Occupied By Design: Evaluating Performative Tactics For More Sustainable Shared City Space In Private-led Regeneration Projects

Research output: Contribution to journalArticle

Abstract

This paper investigates alternative approaches to statutory consultations in privateled regeneration projects. It explores decision-making processes for more locally relevant, place-based investments in shared urban space. It presents practice-led research about performative tactics, open-ended investigative action, to influence traditional processes of development and statutory consultation toward greater social sustainability. It focuses on the example of a temporary legal street-occupation, an activention, in Belfast, Northern Ireland. The occupation responded to proposals to create a new public square as an “iconic meeting place” to spur regeneration in an existing marginalized neighbourhood. The paper argues that the formal proposals were based on top-down strategies that set-out limiting detailed designs based on the input of “key stakeholders” and consultants. Using anonymous surveys from event participants and public-private stakeholders, the paper compares and contrasts perspectives about more experimental visioning and consultation tactics, drawn from global thinkers and practitioners. It aims to foster deeper public-private-government conversations about existing public space qualities and place-driven potential. Through a reflective discussion, the author’s actions as an architect are also considered. An evidence-based argument, contextualized within UK and wider global discourse on sustainable communities, sets out how open-ended and performative strategies are perceived as a positive foil to more closed development decision-making, and can contribute to more proactive engagement with the public. Findings also support a greater focus on performative skills as means for architects to (re)frame their creative knowledge as tools for more transformative practices in complex city contexts.
LanguageEnglish
Pages441-452
Number of pages12
JournalWIT Transactions on Ecology and the Environment
Volume191
DOIs
Publication statusPublished - 25 Sep 2014

Fingerprint

regeneration
occupation
stakeholder
decision making
public space
sustainability
city
project
public
consultation

Keywords

  • lighter-quicker-cheaper activention
  • place
  • public space
  • Belfast sustainability
  • regeneration
  • participation
  • architecture
  • performative tactics

Cite this

@article{68b8e22ac0854a299e3c4c97115e2c8e,
title = "Occupied By Design: Evaluating Performative Tactics For More Sustainable Shared City Space In Private-led Regeneration Projects",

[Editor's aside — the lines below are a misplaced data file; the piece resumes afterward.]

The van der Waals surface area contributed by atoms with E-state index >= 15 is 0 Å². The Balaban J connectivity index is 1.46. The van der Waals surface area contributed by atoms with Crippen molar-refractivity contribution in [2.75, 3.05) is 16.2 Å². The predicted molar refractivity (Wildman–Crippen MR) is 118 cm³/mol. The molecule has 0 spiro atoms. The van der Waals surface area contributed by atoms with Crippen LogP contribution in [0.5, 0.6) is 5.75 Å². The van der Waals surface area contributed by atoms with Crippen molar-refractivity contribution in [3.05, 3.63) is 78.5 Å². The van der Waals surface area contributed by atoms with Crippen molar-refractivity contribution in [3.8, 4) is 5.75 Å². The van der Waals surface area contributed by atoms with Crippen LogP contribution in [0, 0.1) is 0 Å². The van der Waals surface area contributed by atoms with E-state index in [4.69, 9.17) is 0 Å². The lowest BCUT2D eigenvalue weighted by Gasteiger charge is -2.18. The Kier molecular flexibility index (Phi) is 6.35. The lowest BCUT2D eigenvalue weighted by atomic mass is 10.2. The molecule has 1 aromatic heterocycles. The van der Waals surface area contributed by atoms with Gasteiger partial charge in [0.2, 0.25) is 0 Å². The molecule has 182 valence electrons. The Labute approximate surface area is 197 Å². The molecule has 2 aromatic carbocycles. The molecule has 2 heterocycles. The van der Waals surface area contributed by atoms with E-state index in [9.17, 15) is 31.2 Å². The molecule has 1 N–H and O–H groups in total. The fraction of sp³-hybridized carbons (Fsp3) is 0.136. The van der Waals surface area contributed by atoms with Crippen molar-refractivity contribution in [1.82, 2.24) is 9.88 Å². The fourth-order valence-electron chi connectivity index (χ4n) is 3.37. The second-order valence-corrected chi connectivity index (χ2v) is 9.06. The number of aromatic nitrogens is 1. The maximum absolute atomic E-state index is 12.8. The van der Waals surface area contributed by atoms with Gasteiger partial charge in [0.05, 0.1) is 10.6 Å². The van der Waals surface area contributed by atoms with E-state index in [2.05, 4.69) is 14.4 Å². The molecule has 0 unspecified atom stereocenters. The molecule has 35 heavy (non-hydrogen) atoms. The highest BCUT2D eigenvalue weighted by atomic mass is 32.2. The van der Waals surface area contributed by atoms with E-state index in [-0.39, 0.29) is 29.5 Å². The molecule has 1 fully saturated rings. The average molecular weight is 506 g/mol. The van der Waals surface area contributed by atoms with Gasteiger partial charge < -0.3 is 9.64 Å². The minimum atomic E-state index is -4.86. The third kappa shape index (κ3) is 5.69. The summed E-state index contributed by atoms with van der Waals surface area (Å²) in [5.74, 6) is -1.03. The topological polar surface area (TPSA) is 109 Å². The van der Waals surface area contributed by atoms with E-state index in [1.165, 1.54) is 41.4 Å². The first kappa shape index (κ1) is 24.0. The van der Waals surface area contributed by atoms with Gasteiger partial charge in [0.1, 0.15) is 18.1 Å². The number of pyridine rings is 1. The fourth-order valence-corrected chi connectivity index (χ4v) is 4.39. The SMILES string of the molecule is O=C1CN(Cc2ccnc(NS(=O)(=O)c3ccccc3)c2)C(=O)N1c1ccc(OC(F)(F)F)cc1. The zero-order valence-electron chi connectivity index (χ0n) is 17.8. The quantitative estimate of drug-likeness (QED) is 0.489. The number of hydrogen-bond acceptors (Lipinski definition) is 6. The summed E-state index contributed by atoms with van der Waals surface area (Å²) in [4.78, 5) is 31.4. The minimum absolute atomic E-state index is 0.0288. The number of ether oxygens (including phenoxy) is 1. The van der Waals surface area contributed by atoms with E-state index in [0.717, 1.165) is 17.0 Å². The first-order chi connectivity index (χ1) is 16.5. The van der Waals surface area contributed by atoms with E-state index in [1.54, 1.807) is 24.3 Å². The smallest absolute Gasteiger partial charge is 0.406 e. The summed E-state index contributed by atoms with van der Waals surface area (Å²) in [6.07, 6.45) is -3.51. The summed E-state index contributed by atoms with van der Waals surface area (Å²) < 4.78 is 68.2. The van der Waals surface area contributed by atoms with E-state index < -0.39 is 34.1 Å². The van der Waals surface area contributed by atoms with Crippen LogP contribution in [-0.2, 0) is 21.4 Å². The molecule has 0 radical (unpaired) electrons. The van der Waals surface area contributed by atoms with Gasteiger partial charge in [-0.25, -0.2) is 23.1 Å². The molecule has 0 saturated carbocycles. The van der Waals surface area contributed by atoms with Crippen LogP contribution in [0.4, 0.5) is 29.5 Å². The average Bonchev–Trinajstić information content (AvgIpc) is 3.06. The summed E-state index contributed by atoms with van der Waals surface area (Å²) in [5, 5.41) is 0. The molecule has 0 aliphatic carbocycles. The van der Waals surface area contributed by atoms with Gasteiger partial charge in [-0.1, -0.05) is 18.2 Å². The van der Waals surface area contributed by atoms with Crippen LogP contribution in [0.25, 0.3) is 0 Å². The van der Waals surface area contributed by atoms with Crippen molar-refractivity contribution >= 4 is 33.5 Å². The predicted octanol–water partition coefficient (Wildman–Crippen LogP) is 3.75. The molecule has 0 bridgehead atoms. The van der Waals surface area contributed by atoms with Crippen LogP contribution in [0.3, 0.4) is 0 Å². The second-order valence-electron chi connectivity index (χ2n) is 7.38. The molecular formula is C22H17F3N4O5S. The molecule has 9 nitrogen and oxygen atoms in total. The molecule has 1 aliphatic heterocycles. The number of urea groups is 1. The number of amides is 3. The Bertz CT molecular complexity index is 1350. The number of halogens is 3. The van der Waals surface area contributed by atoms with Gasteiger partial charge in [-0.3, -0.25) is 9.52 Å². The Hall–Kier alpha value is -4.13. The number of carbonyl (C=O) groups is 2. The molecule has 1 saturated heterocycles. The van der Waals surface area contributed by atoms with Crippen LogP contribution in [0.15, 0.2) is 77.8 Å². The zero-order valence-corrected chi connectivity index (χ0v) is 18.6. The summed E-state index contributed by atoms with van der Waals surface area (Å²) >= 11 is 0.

abstract = "This paper investigates alternative approaches to statutory consultations in privateled regeneration projects. It explores decision-making processes for more locally relevant, place-based investments in shared urban space. It presents practice-led research about performative tactics, open-ended investigative action, to influence traditional processes of development and statutory consultation toward greater social sustainability. It focuses on the example of a temporary legal street-occupation, an activention, in Belfast, Northern Ireland. The occupation responded to proposals to create a new public square as an “iconic meeting place” to spur regeneration in an existing marginalized neighbourhood. The paper argues that the formal proposals were based on top-down strategies that set-out limiting detailed designs based on the input of “key stakeholders” and consultants. Using anonymous surveys from event participants and public-private stakeholders, the paper compares and contrasts perspectives about more experimental visioning and consultation tactics, drawn from global thinkers and practitioners. It aims to foster deeper public-private-government conversations about existing public space qualities and place-driven potential. Through a reflective discussion, the author’s actions as an architect are also considered. An evidence-based argument, contextualized within UK and wider global discourse on sustainable communities, sets out how open-ended and performative strategies are perceived as a positive foil to more closed development decision-making, and can contribute to more proactive engagement with the public. Findings also support a greater focus on performative skills as means for architects to (re)frame their creative knowledge as tools for more transformative practices in complex city contexts.",
keywords = "lighter-quicker-cheaper activention, place, public space, Belfast sustainability, regeneration, participation, architecture, performative tactics",